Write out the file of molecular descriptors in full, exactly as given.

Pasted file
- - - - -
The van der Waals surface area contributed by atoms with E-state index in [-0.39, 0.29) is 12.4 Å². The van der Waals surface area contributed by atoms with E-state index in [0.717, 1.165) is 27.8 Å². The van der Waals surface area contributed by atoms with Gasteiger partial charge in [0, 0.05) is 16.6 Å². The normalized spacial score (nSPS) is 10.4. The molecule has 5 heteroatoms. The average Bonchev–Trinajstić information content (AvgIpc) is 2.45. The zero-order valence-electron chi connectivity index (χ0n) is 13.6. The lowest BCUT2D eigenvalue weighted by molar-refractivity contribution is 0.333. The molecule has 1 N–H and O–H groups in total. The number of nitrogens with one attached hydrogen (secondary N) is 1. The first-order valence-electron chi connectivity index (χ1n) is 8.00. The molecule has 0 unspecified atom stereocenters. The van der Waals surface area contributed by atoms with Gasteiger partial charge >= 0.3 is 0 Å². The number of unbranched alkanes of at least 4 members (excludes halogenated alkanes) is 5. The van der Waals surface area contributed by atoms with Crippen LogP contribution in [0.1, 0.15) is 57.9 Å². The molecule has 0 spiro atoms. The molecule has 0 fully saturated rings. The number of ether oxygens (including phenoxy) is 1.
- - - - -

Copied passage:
The van der Waals surface area contributed by atoms with E-state index in [-0.39, 0.29) is 12.4 Å². The van der Waals surface area contributed by atoms with E-state index in [0.717, 1.165) is 27.8 Å². The van der Waals surface area contributed by atoms with Gasteiger partial charge in [0, 0.05) is 16.6 Å². The normalized spacial score (nSPS) is 10.4. The molecule has 5 heteroatoms. The average Bonchev–Trinajstić information content (AvgIpc) is 2.45. The zero-order valence-electron chi connectivity index (χ0n) is 13.6. The lowest BCUT2D eigenvalue weighted by molar-refractivity contribution is 0.333. The molecule has 1 N–H and O–H groups in total. The number of nitrogens with one attached hydrogen (secondary N) is 1. The first-order valence-electron chi connectivity index (χ1n) is 8.00. The molecule has 0 unspecified atom stereocenters. The van der Waals surface area contributed by atoms with Gasteiger partial charge >= 0.3 is 0 Å². The number of unbranched alkanes of at least 4 members (excludes halogenated alkanes) is 5. The van der Waals surface area contributed by atoms with Crippen LogP contribution in [0.1, 0.15) is 57.9 Å². The molecule has 0 spiro atoms. The molecule has 0 fully saturated rings. The number of ether oxygens (including phenoxy) is 1.